Snap from Suspilne video

Former officer with the Belarusian spec-ops forces Igor Makar who has recently made public audio recordings alleging the involvement of the Belarusian top security leadership in the elimination of political dissidents, including the assassination in a car blast in Kyiv of journalist Pavel Sheremet, says he is ready to testify at the Office of Ukraine's Prosecutor General.

"We did everything to make it public, and most importantly, to complete the investigation of this crime and prove that the Belarus special services were complicit. I handed over the recordings around December. There was no official questioning, but today Ukrainian special services contacted me. I spoke with them and gave my consent to cooperate. I will be ready to testify at the Office of the Prosecutor General of Ukraine," he told the Suspilne public broadcaster.

Makar said he was supposed to fly to Kyiv, while no exact date has been set so far since it depends on Ukraine's security services.

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Read alsoSheremet murder trial: Court leaves Antonenko behind bars"The situation with the COVID-19 is very bad now, so everything depends on them and, apparently, on the investigation. When there is such a need or there are some facts, of course, I will notify them, and when the Ukrainian side is ready for me to arrive and provide evidence, I'm ready," Makar said.

According to him, a person who made the recording of those conversations and with whom ex-KGB head in Belarus in 2008-2012 Vadim Zaitsev was speaking is also ready to testify in the case. Now that anonymous ex-KGB officer, as Makar referred to him, is staying in one of the EU countries.

Makar got hold of the leaked audio back in 2012 from what he calls "anonymous sources" in the Belarusian KGB.

Makar says he heard on tape the name of his friend Oleg Alkaev, former head of the Minsk detention center. After leaving Belarus in 2001, the latter started to criticize President Alexander Lukashenko's regime where he himself had previously been the head of a "firing squad" that dealt with executions. It was Pavel Sheremet who published Alkaev's book in 2007.

Makar said that due to his friend's name being mentioned in leaked communications, he had first handed the recordings to the U.S. intelligence to secure his own life. According to him, ex-commander of the special forces brigade Vladimir Borodach and head of the anti-corruption department at the Belarusian Interior Ministry Vyacheslav Dudkin, whose names also appeared on tape are still alive.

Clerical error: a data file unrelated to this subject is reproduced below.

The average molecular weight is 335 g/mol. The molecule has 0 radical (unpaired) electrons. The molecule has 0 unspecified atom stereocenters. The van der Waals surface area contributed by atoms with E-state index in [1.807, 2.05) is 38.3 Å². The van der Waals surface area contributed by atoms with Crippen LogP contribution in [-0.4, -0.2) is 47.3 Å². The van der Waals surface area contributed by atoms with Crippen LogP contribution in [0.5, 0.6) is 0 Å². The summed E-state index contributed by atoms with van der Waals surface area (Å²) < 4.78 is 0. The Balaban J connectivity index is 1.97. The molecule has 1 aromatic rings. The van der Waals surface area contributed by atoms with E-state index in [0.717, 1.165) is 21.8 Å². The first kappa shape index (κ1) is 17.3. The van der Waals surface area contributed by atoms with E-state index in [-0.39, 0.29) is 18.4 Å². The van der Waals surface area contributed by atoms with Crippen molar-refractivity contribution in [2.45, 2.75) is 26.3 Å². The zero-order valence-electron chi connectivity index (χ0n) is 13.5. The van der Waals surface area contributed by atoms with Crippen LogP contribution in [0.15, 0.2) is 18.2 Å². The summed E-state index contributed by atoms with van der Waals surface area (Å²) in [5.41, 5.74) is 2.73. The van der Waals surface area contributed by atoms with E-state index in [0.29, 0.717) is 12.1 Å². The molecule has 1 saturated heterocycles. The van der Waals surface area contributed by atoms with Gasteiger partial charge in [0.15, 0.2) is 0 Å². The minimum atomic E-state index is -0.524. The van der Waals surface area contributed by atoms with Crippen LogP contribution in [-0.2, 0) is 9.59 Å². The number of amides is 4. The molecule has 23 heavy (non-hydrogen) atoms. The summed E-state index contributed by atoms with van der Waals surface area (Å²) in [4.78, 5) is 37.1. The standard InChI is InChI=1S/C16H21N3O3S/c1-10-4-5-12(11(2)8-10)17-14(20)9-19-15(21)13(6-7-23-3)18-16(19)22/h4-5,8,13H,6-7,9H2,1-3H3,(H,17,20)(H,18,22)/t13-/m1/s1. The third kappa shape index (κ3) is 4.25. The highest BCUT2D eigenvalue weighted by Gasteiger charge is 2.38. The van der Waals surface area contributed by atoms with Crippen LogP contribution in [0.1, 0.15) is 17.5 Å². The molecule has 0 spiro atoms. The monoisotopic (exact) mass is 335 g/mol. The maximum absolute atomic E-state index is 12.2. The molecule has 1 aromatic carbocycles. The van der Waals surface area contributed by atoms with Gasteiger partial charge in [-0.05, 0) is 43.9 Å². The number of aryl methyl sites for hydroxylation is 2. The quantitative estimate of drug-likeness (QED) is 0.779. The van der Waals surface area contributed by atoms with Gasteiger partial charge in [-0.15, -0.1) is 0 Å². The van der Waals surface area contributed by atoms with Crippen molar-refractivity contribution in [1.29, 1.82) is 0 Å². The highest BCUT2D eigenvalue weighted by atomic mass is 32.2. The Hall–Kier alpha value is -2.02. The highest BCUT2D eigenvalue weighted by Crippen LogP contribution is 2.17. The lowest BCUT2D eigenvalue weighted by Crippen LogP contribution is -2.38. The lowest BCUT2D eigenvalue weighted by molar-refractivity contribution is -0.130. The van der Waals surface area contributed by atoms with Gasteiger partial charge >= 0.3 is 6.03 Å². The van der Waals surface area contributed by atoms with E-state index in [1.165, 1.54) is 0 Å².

According to the tapes, Russian political scientist Andrei Suzdaltsev also had to be eliminated.

"Now I made the recording public, submitted it for publication on EUobserver. All possible examinations have been made. A phonoscopic examination has been carried out, which confirmed [authenticity]. If necessary, a biometric examination will also be done," he said.

Read alsoSheremet murder: Police probing into recent reports of Belarus KGB plotHe also explained why he hadn't come out with his revelations earlier. Makar believes in this case his life would be under threat, but didn't say why he had not let the recordings see light in the immediate aftermath of Sheremet's murder.

"If I tried to publish it earlier, in 2012, the political situation was totally different. I would sacrifice my life 100%, and we would not hear this recording today. We would not open our eyes to all these crimes that were being plotted, that have been committed, in particular, the murder of Pavel Sheremet."

"Had I published this data in 2016, when Pavel Sheremet was blown up, I think I might have helped people understand the nature of the crime, but today I wouldn't be able to help my Belarusian people to tackle this dictatorial regime that's now in place," he said.

Sheremet murder case: Background

The journalist was assassinated in a car blast in the center of Kyiv on the morning of July 20, 2016.

On December 12, 2019, police said they suspected five persons of complicity in the crime: former Donbas war volunteer and musician Andrii Antonenko, army volunteer and pediatric surgeon Yulia Kuzmenko (nom de guerre "Lysa," or "Fox"), a paratrooper unit's nurse Yana Duhar, and a family couple of army volunteers Inna Hryshchenko ("Puma"), and Vladyslav Hryshchenko ("Bucha"). Law enforcers claim that the culprits aimed to destabilize the social and political situation in Ukraine. Antonenko, Kuzmenko and Duhar were notified of their charges on December 12, 2019.

Ukrainian investigative journalists with the project said they had found the forensic analysis report used in the probe into the murder of Sheremet far from being unambiguous, while evidence presented by the police – not convincing. What is more, many Ukrainian activists consider the evidence collected by the investigation to be insufficient.

Leaked audio recordings alleging the involvement of Belarus top security leadership in the elimination of political opponents, including the assassination in a car blast of journalist Pavel Sheremet, were released on Monday, January 4.

The National Police of Ukraine said they had received documents and audio recordings exposing what could be possible masterminds behind Sheremet's murder.